>>> solve_congruence(*zip((2, 3, 2), (3, 5, 7)))
(23, 105)
The moduli need not be co-prime; in this case there may or
may not be a solution:
>>> solve_congruence((2, 3), (4, 6)) is None
True
>>> solve_congruence((2, 3), (5, 6))
(5, 6)
The symmetric flag will make the result be within 1/2 of the modulus:
>>> solve_congruence((2, 3), (5, 6), symmetric=True)
(-1, 6)
See Also
========
crt : high level routine implementing the Chinese Remainder Theorem
"""
def combine(c1, c2):
"""Return the tuple (a, m) which satisfies the requirement
that n = a + i*m satisfy n = a1 + j*m1 and n = a2 = k*m2.
References
==========
- http://en.wikipedia.org/wiki/Method_of_successive_substitution
"""
a1, m1 = c1
a2, m2 = c2
a, b, c = m1, a2 - a1, m2
g = reduce(igcd, [a, b, c])
a, b, c = [i//g for i in [a, b, c]]
if a != 1:
inv_a, _, g = igcdex(a, c)
if g != 1:
return None
b *= inv_a
a, m = a1 + m1*b, m1*c
return a, m
rm = remainder_modulus_pairs
symmetric = hint.get('symmetric', False)
if hint.get('check', True):
rm = [(as_int(r), as_int(m)) for r, m in rm]
# ignore redundant pairs but raise an error otherwise; also
# make sure that a unique set of bases is sent to gf_crt if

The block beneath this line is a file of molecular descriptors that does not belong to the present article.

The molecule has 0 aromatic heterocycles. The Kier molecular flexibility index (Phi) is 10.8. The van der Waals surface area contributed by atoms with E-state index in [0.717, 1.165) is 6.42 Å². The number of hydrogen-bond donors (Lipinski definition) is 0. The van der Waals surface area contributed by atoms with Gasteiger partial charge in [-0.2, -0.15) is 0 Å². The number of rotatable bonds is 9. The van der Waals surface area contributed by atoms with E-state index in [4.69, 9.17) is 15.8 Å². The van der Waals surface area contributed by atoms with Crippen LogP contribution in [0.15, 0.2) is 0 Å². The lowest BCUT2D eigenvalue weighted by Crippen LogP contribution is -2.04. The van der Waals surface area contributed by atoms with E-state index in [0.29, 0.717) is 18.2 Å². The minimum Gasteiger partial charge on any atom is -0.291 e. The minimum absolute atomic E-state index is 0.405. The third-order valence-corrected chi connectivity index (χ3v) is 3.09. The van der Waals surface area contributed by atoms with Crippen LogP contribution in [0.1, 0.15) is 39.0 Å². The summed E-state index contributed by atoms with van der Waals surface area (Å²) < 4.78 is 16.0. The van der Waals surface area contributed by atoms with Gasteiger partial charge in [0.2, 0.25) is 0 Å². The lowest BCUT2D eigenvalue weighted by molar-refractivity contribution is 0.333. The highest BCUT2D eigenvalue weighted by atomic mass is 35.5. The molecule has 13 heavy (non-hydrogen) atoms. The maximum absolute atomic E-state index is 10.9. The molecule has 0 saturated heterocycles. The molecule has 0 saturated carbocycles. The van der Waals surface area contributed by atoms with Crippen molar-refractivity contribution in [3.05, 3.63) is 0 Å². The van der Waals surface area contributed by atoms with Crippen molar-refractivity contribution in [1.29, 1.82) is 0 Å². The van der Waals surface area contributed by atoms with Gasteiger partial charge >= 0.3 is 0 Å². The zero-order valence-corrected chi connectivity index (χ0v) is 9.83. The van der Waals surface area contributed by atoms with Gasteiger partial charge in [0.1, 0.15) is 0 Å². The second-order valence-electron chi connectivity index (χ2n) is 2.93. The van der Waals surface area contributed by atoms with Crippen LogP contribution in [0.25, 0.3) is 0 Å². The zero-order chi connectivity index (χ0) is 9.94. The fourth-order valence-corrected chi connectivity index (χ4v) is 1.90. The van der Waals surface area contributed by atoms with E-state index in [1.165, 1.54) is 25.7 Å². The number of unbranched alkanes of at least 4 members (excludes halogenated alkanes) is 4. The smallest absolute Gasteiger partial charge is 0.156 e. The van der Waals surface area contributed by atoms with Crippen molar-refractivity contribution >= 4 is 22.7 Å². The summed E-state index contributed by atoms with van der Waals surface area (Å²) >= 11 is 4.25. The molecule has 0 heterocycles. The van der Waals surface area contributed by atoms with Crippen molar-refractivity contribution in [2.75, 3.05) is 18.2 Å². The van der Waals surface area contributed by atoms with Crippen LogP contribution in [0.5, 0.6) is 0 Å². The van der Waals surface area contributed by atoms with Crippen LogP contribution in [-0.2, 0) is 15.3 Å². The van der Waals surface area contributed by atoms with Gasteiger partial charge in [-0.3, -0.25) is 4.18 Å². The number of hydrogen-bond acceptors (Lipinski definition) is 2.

# they are all prime.
#
# The routine will work out less-trivial violations and
# return None, e.g. for the pairs (1,3) and (14,42) there
# is no answer because 14 mod 42 (having a gcd of 14) implies
# (14/2) mod (42/2), (14/7) mod (42/7) and (14/14) mod (42/14)
# which, being 0 mod 3, is inconsistent with 1 mod 3. But to
# preprocess the input beyond checking of another pair with 42
# or 3 as the modulus (for this example) is not necessary.
uniq = {}
for r, m in rm:
r %= m
if m in uniq:
if r != uniq[m]:
return None
continue
uniq[m] = r
rm = [(r, m) for m, r in uniq.items()]
del uniq
# if the moduli are co-prime, the crt will be significantly faster;
# checking all pairs for being co-prime gets to be slow but a prime
# test is a good trade-off
if all(isprime(m) for r, m in rm):
r, m = list(zip(*rm))
return crt(m, r, symmetric=symmetric, check=False)
rv = (0, 1)
for rmi in rm:
rv = combine(rv, rmi)
if rv is None:
break
n, m = rv
n = n % m
else:
if symmetric:
return symmetric_residue(n, m), m
return n, m
```